First Person | Spring 2022 Issue

A Day at the Races

Teaching the kids to gamble

By Jon Regardie

THE 2018 KENTUCKY DERBY presented a conflict: What’s known as “the most exciting two minutes in sports” was taking place on the afternoon of my 11-year-old’s birthday party, and I wanted to watch the race.

Believing that when life hands you lemons, you make a gambling opportunity, I called all 10 kids into the living room and slapped $10 on the coffee table. I instructed each of them to pick two horses in the 20-thoroughbred field, and the winner would get the cash. Five minutes later, children who had never watched a horse race were screaming at the TV screen. I’ll never forget sweet, red-haired Maggie wearing a fiery expression and yelling “Go, Free Drop Billllllllly!” But a horse named Justify crossed the wire first, and it was Meha who crowed as she pocketed the $10.

I enjoy horse racing and adore an afternoon at the track, particularly if it’s Santa Anita Park, with the San Gabriel Mountains majestic in the back- ground. My father took me to the Laurel Park race course in Maryland when I was young, and I have done the same with my kids, pairing an afternoon of equine entertainment and ice cream cones with instructions on parimutuel betting. I give each youngster $2 a race to wager, often with surprising results. When we visited Santa Anita before the pandemic, my oldest perused the Daily Racing Form, seeking to decipher the hieroglyphics of split times and weight allowances, and picked near favorites, hoping to make a slight profit.

My youngest, however, would throw his $2 on the long shot every race.

I tried to reason with him. “The horse has 50- to-1 odds,” I said. “He’ll probably come in last.”

To which my son countered, “But if he wins, I get $100.”

And, well, that was not wrong.

To be clear, I’m no grizzled gambler. The track is only about a once-a-year occurrence for us, and I know just enough to be stupid. I’ll read the Racing Form, searching for a horse with high odds who ran strong recently, or who has dropped in class seeking easier competition. I regularly skip simple bets in favor of trying to peg exotics with bigger payouts, combining my wagers in a trifecta box to nail the exact first, second and third place finishers.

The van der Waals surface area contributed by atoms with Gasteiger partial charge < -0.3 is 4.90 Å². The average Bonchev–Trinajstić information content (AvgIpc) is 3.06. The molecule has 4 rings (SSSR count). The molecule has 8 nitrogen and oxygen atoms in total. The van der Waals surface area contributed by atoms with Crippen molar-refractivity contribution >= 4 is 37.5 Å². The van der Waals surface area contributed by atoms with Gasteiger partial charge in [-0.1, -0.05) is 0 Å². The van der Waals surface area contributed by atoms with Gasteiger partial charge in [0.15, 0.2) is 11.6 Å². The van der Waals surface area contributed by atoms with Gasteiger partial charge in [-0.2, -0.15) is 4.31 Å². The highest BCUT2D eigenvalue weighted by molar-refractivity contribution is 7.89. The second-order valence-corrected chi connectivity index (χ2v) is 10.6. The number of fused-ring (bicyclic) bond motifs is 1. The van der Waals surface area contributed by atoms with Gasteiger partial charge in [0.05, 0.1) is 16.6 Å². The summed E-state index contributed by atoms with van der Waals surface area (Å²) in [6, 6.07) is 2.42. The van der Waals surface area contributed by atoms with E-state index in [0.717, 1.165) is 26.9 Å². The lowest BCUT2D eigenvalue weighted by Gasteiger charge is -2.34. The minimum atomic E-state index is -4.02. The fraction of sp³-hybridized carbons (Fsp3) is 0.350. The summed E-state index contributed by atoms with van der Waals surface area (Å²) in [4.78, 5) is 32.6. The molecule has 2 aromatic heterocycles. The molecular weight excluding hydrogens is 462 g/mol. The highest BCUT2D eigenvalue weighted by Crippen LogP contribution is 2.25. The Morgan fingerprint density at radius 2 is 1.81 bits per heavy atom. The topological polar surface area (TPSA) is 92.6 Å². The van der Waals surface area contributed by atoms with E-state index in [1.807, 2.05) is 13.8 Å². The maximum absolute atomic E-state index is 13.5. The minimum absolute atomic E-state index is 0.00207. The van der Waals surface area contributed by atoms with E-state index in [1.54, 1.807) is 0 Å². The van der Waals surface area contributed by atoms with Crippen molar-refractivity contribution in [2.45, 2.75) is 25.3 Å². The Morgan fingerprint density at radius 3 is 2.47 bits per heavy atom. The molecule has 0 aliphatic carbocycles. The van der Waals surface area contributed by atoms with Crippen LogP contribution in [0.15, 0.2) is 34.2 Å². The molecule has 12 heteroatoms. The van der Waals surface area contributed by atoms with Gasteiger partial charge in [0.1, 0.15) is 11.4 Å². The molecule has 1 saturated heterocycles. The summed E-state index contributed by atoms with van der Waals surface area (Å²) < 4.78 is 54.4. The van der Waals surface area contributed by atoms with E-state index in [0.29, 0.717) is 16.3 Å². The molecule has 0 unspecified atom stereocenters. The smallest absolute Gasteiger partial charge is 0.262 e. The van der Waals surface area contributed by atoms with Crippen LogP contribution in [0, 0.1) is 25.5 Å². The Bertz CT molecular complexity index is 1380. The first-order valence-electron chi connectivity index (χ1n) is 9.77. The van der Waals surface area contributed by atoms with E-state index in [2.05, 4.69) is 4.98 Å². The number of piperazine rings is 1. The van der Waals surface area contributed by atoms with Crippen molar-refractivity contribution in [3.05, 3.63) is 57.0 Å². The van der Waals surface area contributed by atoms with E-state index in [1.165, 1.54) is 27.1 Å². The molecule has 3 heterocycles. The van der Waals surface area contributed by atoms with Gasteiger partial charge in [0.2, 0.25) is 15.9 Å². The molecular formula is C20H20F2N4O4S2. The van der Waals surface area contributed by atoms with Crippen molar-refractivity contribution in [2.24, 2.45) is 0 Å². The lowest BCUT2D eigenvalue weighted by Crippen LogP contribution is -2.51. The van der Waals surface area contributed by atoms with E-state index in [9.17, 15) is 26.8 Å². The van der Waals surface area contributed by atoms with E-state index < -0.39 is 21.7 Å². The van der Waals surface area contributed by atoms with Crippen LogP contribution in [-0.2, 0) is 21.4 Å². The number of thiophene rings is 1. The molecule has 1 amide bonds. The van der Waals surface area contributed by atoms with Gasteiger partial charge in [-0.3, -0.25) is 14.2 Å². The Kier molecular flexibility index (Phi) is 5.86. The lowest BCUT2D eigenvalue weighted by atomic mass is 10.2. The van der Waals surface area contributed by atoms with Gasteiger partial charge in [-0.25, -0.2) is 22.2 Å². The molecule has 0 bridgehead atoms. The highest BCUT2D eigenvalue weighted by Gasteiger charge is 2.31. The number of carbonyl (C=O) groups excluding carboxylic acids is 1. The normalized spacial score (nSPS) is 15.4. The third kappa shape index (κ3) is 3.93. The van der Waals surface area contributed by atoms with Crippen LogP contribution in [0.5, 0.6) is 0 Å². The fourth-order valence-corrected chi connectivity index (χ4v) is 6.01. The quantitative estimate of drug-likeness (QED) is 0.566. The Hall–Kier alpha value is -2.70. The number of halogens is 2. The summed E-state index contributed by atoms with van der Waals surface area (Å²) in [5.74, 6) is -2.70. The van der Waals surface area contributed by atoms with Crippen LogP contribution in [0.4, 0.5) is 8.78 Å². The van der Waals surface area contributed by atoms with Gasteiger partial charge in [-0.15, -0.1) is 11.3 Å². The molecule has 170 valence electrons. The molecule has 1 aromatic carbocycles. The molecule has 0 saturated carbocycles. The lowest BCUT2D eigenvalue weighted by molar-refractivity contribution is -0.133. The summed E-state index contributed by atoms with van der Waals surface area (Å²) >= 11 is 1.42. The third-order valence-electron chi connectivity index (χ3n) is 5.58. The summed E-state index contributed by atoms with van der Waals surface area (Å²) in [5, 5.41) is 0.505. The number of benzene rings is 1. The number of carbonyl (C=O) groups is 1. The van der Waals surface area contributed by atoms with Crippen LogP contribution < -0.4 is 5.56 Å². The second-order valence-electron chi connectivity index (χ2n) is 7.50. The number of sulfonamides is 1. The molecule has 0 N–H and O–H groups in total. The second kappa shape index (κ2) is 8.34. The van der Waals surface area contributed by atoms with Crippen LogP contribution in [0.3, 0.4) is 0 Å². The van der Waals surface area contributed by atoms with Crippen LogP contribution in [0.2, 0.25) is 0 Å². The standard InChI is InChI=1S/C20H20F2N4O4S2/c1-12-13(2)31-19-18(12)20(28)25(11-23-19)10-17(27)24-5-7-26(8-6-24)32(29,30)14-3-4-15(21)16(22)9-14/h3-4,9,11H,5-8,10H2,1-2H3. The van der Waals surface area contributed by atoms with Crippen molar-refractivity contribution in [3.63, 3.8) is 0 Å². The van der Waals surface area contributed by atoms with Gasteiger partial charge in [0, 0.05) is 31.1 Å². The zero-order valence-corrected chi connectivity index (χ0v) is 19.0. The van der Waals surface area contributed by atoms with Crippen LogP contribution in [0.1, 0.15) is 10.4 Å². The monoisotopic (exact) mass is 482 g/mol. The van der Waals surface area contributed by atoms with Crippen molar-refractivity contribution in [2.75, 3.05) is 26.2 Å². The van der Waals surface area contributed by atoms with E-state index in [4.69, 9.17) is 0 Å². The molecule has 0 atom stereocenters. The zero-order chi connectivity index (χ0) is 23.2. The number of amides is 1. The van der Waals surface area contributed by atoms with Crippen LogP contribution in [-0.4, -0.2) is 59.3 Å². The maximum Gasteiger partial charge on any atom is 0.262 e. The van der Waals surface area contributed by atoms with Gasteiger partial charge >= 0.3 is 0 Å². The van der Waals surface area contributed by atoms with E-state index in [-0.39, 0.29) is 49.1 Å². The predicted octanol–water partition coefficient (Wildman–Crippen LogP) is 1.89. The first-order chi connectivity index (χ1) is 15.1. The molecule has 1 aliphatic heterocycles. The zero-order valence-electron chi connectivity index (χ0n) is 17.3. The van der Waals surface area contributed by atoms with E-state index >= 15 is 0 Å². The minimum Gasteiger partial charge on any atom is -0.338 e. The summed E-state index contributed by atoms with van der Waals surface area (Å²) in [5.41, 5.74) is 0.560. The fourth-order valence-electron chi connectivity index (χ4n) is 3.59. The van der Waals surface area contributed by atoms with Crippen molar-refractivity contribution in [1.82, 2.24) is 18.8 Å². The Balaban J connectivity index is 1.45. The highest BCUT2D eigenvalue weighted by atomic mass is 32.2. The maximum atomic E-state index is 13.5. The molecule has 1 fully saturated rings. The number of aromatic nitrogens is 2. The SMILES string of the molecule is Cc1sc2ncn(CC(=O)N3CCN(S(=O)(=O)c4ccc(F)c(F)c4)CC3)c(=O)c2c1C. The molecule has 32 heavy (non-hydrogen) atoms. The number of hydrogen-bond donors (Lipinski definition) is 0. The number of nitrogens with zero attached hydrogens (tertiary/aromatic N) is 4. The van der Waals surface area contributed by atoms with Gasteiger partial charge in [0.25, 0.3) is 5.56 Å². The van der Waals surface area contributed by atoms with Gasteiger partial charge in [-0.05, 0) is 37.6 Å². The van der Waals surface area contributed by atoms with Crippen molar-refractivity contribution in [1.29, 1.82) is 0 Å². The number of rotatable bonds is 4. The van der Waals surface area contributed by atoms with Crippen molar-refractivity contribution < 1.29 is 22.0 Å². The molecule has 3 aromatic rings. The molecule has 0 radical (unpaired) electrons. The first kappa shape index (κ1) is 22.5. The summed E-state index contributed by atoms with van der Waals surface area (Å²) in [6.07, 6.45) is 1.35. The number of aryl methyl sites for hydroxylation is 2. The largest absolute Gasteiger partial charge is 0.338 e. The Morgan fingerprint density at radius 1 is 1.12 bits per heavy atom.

It’s probably clear, but when someone asks how I did, I usually shake my head and mutter, “Bad day at the track.”

This is relative. I’m too wimpy to really put much at risk. I rarely bet more than $10 a race, or lose more than $50 in an afternoon. It’s the price of entertainment for a few hours, more than a movie but much less than Disneyland, and we get the thrill of watching awe-inspiring animals.

About those animals: I understand that some people think horse racing is barbaric, that forcing horses to sprint for a mile on thin legs for the entertainment of gamblers borders on, or even constitutes, animal abuse. Add in the heartbreaking deaths: Medina Spirit, who won last year’s Kentucky Derby and then failed a post-race drug test, died of an apparent heart attack while training at Santa Anita in December. This followed the 2018-19 racing season, when 37 horses died just at that track. No clear reason for the fatalities was ever identified.

Horse deaths at Santa Anita have decreased since then, but they do continue. Some people won’t ever watch a race again. I can’t argue with their view.

Maybe that is partly why, on a gorgeous Saturday in February, Santa Anita feels like a ghost town, about 25% as crowded as before the pandemic. Many of the once-bustling food spots are closed, and lines are short at the betting windows. I don’t know if this is because of changing attitudes, lingering COVID concerns, the rise of gambling by phone and computer or something else.

Still, the day is wonderful. Before each race, my son and I watch the horses in the warm-up area, the tote board with betting odds in the distance. We arrive just before Race Three, 6 1⁄2 furlongs for fillies and mares, and I tell my son that almost no one is betting on No. 4, Ever Smart, and that her odds are 22-to-1.

“I feel bad for Ever Smart. I’ll bet on her,” he says, and when I say there’s a reason Ever Smart is the long shot, he doesn’t want to hear it.

We walk to the window and place the bet. A few minutes later, somehow, Ever Smart hits the tape first. Her odds have dropped, but my son’s $2 blossoms into $31.40. He beams knowingly.

It’s a good day at the track.

Jon Regardie

Jon Regardie

Jon Regardie spent 15 years as editor of the Los Angeles Downtown News. He is now a freelance writer contributing to Los Angeles Magazine and other publications.

Post navigation



Paying to Drive

Congestion pricing is one answer to traffic. Will Angelenos accept it?